A TALENTED young linguist has been selected to represent Ireland on the world stage this summer.
Donal Farren (17), a fifth year student at St Eunan’s College, Letterkenny, will join contestants from 40 different countries at the International Linguistics Olympiad in Mysore, India, taking place from July 25 to 29.
The international problem-solving contest challenges students to test lateral thinking skills by decoding some of the world’s toughest language and linguistics puzzles.
Knowledge of a second language is not required, however, as the puzzles are designed to test contestants’ reasoning skills, logic and patience.
Donal is the eldest son of Dara Dunne and Anthony Farren, Belleighan, Manorcunningham. He beat off competition from more than 2,000 students from across the country to win his place on the four-person team which was selected at the national All Ireland Linguistics Olympiad, run by the Science Foundation Ireland ADAPT Centre.
A talented athlete, Donal came fourth in the All-Ireland Schools Intermediate 1,500 metres final last year while he was also a member of the Donegal U16 Buncrana Cup GAA squad and plays with St Eunan’s GAA Club.
“I wasn’t expecting the email (to say he was selected) when it came through during the Easter holidays. There’s two lads from Dublin and a girl joining me on the team,” he said.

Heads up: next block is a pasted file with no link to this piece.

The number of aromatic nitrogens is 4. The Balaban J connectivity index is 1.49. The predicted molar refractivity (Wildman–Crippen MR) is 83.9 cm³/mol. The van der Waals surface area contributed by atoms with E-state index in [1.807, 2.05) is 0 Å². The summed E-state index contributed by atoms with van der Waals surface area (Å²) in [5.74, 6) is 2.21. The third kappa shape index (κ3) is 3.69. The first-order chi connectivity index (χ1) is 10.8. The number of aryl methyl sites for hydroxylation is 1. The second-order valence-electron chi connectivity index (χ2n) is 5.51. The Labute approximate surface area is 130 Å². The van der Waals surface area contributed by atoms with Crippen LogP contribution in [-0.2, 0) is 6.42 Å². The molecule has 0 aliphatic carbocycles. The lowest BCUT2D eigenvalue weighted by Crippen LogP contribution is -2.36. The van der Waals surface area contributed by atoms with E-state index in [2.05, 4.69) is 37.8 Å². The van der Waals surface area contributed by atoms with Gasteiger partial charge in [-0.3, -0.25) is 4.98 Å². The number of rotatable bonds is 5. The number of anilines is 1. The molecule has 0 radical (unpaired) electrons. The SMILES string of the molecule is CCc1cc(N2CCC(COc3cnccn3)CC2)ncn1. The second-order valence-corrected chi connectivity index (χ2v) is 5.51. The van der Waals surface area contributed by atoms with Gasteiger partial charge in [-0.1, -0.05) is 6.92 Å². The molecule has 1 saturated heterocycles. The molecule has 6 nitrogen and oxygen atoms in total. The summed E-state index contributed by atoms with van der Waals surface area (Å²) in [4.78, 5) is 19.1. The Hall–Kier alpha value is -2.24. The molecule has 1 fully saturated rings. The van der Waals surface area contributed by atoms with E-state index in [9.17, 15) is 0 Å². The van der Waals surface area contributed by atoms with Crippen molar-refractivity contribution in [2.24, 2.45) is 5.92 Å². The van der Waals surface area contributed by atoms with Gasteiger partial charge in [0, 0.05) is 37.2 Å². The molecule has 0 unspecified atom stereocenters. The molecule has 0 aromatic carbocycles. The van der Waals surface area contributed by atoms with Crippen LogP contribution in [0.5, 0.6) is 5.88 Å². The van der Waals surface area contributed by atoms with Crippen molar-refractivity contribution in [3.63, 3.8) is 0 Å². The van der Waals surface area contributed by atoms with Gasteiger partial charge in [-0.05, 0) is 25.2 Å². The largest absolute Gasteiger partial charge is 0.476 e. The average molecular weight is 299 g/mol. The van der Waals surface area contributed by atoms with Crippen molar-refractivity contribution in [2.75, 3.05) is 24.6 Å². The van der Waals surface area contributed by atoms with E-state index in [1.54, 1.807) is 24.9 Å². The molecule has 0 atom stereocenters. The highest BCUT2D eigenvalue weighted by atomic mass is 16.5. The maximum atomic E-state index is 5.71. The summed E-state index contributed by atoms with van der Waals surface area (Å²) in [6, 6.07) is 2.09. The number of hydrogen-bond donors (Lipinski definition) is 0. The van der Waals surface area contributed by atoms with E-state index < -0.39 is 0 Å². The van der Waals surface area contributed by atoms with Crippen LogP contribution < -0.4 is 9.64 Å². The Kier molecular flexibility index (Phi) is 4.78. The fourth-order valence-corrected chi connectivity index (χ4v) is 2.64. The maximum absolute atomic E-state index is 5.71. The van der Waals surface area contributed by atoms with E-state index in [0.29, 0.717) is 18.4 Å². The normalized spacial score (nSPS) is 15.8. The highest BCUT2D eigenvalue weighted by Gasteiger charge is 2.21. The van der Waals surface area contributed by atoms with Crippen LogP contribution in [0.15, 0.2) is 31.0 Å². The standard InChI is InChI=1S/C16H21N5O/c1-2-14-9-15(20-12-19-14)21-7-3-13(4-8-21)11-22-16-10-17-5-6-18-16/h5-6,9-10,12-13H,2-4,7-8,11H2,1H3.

“One of the teachers at the college entered us into the first round at which there were about 2,000 competitors and three of us made it down to the final hundred and, luckily enough, I was selected to be on the team.”
Last year, students were asked to decode numerals in the Nahuatl language of the Aztec Empire; decipher Soundex, a phonetic algorithm for indexing names by sound; interpret ancient Somali poetry; and decrypt sentences from the Wambali language of Australia (spoken by only 89 people world-wide).
“We had questions relating to the Estonian and Aboriginal languages as well as a type of sign language used by Cistercian Monks,” he said.
The Ireland Linguistics Olympiad team will meet at Trinity College Dublin in May ahead of travelling out to India. Ireland first competed in the IOL in 2009, and has taken part in seven Olympiads. Last year they brought home a bronze medal and Niamh Lynch (18) of Loreto College, Letterkenny, was part of the Irish team in Bulgaria.
“Last year’s bronze medal was the first and, to date, only medal won by Ireland. It would be nice to come home with a medal and we’ll do our very best,” he said.
Before that, Donal will look to pick up a medal in the 1,500 metres at the Irish Schools final in May. A member of Letterkenny Athletic Club, he would like to study science when he finishes college or, in an ideal world, become a full-time athlete!
The IOL is one of 12 International Science Olympiads for secondary school students, and has been held annually since 2003.
According to the IOL, even the hardest problems require only your logical ability, patient work, and willingness to think around corners!
Posted: 3:27 pm April 15, 2016
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